Laurel Blase, 6, doesn’t know where she'll start first grade this August.
"I want to go to the charter school next year," she said, referring to Cherokee Charter Academy, a Cherokee County, Georgia school slated to open its doors for the new school year. "I think it adds a lot of science and reading."
She also appreciates the small class size in her current private kindergarten, a factor she and her father think would also exist at the charter school. "I have 14 classmates in kindergarten and I can name all of them," she said, proudly.
But at this point, the decision is out of her hands.
Her father, Larry Blase, an adjunct professor who helped found the school, initially told Laurel she could attend the charter because it had received approval from the Georgia Charter Schools Commission after the local school board twice denied its application. But that all changed in May, when the Georgia State Supreme Court deemed the Commission unconstitutional, revoking the approvals of the 16 schools already sanctioned by the Commission.
Since then, Blase said his school has sought reauthorization from the local board and at the state level, and the state legislature has considered ways to work around the ruling, which the Supreme Court on Monday decided it would not revisit.
That's why Laurel's father has different answers about her future on any given day. "I think sometimes yes and sometimes no and it's kind of hard," Laurel said. "It's confusing."
Because of a court decision, six-year-old Laurel Blase doesn't know where she'll be attending first grade in August.
Laurel is one of 16,000 students whose schools' futures were imperiled by the May court decision reaffirmed Monday, throwing these students into the center of a national debate about the viability of charter schools -- schools that are publicly funded but can be privately run -- and the role they play in public education. Supporters say charter schools provide more choices to families that feel underserved by local schools. Critics assert that charter schools sap local districts' resources, outsource education into the hands of external organizations and do not serve high-needs populations.
The May decision has inspired several protests, including one planned by local and national charter-school advocacy organizations that will take plan in Atlanta Thursday.
Peter Groff, CEO of the National Alliance for Public Charter Schools, frames the issue of school choice as a civil right. "We knew that charter opponents would try to stop us in the state house, and they're now moving to the courthouse," he told The Huffington Post. "That's the next step of opponents in civil rights."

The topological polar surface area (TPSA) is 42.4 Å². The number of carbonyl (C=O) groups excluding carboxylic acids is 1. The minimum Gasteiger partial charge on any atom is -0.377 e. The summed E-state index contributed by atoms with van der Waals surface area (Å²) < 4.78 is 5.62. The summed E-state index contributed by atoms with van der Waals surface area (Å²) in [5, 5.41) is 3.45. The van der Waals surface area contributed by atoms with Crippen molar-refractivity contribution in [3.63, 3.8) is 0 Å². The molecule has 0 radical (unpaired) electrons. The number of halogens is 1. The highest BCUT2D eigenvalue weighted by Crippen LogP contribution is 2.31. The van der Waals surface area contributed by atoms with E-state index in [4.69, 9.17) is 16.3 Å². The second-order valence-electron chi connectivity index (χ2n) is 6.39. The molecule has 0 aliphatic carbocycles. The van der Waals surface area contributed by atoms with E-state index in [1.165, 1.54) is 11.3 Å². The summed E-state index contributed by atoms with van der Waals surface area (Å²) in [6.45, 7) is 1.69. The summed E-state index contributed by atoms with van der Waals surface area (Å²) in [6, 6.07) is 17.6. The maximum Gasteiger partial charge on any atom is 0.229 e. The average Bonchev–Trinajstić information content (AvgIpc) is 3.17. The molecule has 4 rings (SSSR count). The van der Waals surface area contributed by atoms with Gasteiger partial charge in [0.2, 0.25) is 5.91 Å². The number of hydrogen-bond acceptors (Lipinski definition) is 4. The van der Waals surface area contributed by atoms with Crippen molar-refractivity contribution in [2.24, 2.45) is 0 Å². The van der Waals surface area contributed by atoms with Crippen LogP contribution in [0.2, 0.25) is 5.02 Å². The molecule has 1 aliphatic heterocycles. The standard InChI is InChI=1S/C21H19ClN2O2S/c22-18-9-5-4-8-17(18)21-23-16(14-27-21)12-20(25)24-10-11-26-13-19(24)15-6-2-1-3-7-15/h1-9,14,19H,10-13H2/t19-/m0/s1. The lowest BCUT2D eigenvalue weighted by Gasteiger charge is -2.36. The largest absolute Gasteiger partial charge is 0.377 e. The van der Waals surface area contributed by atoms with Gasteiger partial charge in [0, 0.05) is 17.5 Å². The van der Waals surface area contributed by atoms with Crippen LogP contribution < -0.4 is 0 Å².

"The gathering in Atlanta at this defining moment, in a city important to the history of civil rights, is a great thing," he added.
The local advocacy arm said it was upset with Monday's decision. "The majority of The Georgia Supreme Court has just found 16,000 innocent children in Georgia guilty of choosing a better education," Tony Roberts, president and CEO of the Georgia Charter Schools Association, said in a statement. "And even worse, the justices have, in many cases, sentenced them to failing or inadequate schools."
On Wednesday, Blase's charter school and others, including the Atlanta Heights Charter Academy, will discuss their prospects for new approval with the state.
Kay Madati, board chairman of Atlanta Heights Charter School, has a problem. Back in May, he said he was surprised to learn the existence of his school had been deemed illegal. Since then, the local school board, he said, has ignored his request for their reauthorization, saying that the application deadline had passed. His only recourse at this point is state reauthorization -- but that would involve the loss of local funds, gutting 60% of his school's budget.
"We have been heavily focused on just trying to be a good school," Madati said. "The politics around these issues have really not been our concern until decisions like the recent one had been made."
He founded the Atlanta Heights school, he said, to provide parents in his area with more options. "It was less about us vs. the public school option and more about, is this going to be something that makes a difference in this part of Atlanta," he said. "Most charter schools are in other areas. The area of Atlanta that was picked was designated an area of need by the Atlanta public school board," he said, noting that 93 percent of the school's students receive free or reduced-price lunches.
Likewise, Ben Dismukes, a founding parent of Pataula Charter Academy, says it's about more than the ingrained charter-public debate. "I have no ax to grind with the public schools," he said. "We're just trying to make the best of a difficult situation."
His school also seeks re-approval by the state -- and would lose about 40-45 percent of its funding should that occur. "We're asking teachers to cut their salaries unless we can find an alternative source of funding," he said.
Meanwhile, Laurel is waiting for a decision. "I think I might learn a lot more in the charter school," she said. But it is still unclear whether she will get that chance.
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